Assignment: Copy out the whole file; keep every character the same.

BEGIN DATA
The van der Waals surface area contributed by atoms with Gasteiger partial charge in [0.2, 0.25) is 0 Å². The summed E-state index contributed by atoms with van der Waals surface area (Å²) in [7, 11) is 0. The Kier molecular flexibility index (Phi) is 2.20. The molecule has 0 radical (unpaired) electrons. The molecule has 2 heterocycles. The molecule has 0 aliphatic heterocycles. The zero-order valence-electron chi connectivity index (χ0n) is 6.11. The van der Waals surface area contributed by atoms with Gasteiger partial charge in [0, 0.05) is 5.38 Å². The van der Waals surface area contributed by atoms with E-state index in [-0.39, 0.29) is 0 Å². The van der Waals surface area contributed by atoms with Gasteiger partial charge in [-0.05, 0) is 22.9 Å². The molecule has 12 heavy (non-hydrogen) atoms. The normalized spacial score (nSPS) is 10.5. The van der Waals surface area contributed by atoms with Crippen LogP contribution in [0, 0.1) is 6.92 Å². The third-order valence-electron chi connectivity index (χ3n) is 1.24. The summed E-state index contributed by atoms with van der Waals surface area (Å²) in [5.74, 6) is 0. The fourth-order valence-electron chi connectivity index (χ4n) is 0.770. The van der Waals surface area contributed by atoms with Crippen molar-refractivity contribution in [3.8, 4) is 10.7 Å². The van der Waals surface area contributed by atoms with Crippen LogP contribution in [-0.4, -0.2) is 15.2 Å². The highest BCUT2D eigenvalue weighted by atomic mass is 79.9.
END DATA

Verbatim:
The van der Waals surface area contributed by atoms with Gasteiger partial charge in [0.2, 0.25) is 0 Å². The summed E-state index contributed by atoms with van der Waals surface area (Å²) in [7, 11) is 0. The Kier molecular flexibility index (Phi) is 2.20. The molecule has 0 radical (unpaired) electrons. The molecule has 2 heterocycles. The molecule has 0 aliphatic heterocycles. The zero-order valence-electron chi connectivity index (χ0n) is 6.11. The van der Waals surface area contributed by atoms with Gasteiger partial charge in [0, 0.05) is 5.38 Å². The van der Waals surface area contributed by atoms with E-state index in [-0.39, 0.29) is 0 Å². The van der Waals surface area contributed by atoms with Gasteiger partial charge in [-0.05, 0) is 22.9 Å². The molecule has 12 heavy (non-hydrogen) atoms. The normalized spacial score (nSPS) is 10.5. The van der Waals surface area contributed by atoms with Crippen LogP contribution in [0, 0.1) is 6.92 Å². The third-order valence-electron chi connectivity index (χ3n) is 1.24. The summed E-state index contributed by atoms with van der Waals surface area (Å²) in [5.74, 6) is 0. The fourth-order valence-electron chi connectivity index (χ4n) is 0.770. The van der Waals surface area contributed by atoms with Crippen molar-refractivity contribution in [3.8, 4) is 10.7 Å². The van der Waals surface area contributed by atoms with Crippen LogP contribution in [-0.4, -0.2) is 15.2 Å². The highest BCUT2D eigenvalue weighted by atomic mass is 79.9.